Now that your completed taxes (and a check) are on their way to the government (unless you got an extension…or forgot), here’s a look at some of the strange ways Washington will invest your money.
Christmas tree marketing
Because they’re a seasonally harvested item, Christmas trees qualify as “specialty products” under Dept. of Agriculture guidelines, which means tree farmers can receive grants for “marketing assistance.” That means the government paid out $50,000 to the Georgia Christmas Tree Association in 2015, which it used to advertise Christmas trees…in case nobody had ever heard of them.
The National Science Foundation used a $3 million check in 2016 to find a study on the general public’s fear of sharks, and music’s role in that fear. Researchers determined that spooky music in shark documentaries (or, say, the Jaws theme song) led to an increased fear of the oceanic predators.
Best bus stop ever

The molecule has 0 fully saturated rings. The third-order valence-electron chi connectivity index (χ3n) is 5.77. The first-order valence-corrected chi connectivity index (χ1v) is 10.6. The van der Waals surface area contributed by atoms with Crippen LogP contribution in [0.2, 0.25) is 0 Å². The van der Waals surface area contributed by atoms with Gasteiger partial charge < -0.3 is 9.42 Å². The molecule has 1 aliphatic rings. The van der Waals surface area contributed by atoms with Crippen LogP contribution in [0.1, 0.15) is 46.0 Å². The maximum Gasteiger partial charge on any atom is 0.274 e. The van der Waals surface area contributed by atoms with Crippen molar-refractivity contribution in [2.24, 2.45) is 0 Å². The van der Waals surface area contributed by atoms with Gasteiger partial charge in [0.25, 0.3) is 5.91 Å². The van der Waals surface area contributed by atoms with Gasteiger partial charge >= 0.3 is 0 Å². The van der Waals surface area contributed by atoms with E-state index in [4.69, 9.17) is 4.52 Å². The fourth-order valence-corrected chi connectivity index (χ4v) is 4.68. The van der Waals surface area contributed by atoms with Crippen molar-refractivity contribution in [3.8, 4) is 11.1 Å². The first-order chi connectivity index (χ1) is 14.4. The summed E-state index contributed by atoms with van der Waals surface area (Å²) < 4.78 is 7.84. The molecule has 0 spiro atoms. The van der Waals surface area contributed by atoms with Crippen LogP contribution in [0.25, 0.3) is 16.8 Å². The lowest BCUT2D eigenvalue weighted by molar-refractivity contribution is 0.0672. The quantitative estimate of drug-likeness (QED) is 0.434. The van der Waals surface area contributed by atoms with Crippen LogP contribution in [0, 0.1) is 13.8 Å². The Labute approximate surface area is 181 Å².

Arlington County, Virginia (near Washington, D.C.) received $1 million in federal funds in 2013 to build what’s apparently the world’s nicest bus bench. This “SuperStop” offered heated benches, free Wi-Fi, and, oddly, a roof that consisted only of a steel frame and no protection from the elements.
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Yoga for some
In 2015, the federal government earmarked $150,000 for federal employees to take yoga classes. While the practice reduces stress and boasts other health benefits, it only covered those who work for the State Department, Department of Energy, and the Environmental Protection Agency.
Wrong color uniforms
As part of the ongoing American presence in Afghanistan, in 2017, the Dept. of Defense spent $28 million to design uniforms for the Afghan National Army. They went with a lovely green camouflage pattern…which made those uniforms wildly stick out a country that’s almost entirely desert.
No smoking blogs
In 2015, the National Institutes of Health was tasked with getting young adults to quit smoking or never pick up the habit. A noble cause, for sure, but the way the NIH spent its $5 million grant earned some criticism. They attracted urban tastemakers in their twenties — hipsters, in other words — with things like indie band concerts where smoking wasn’t allowed, and paying people $100 each to quit smoking and then blog about it.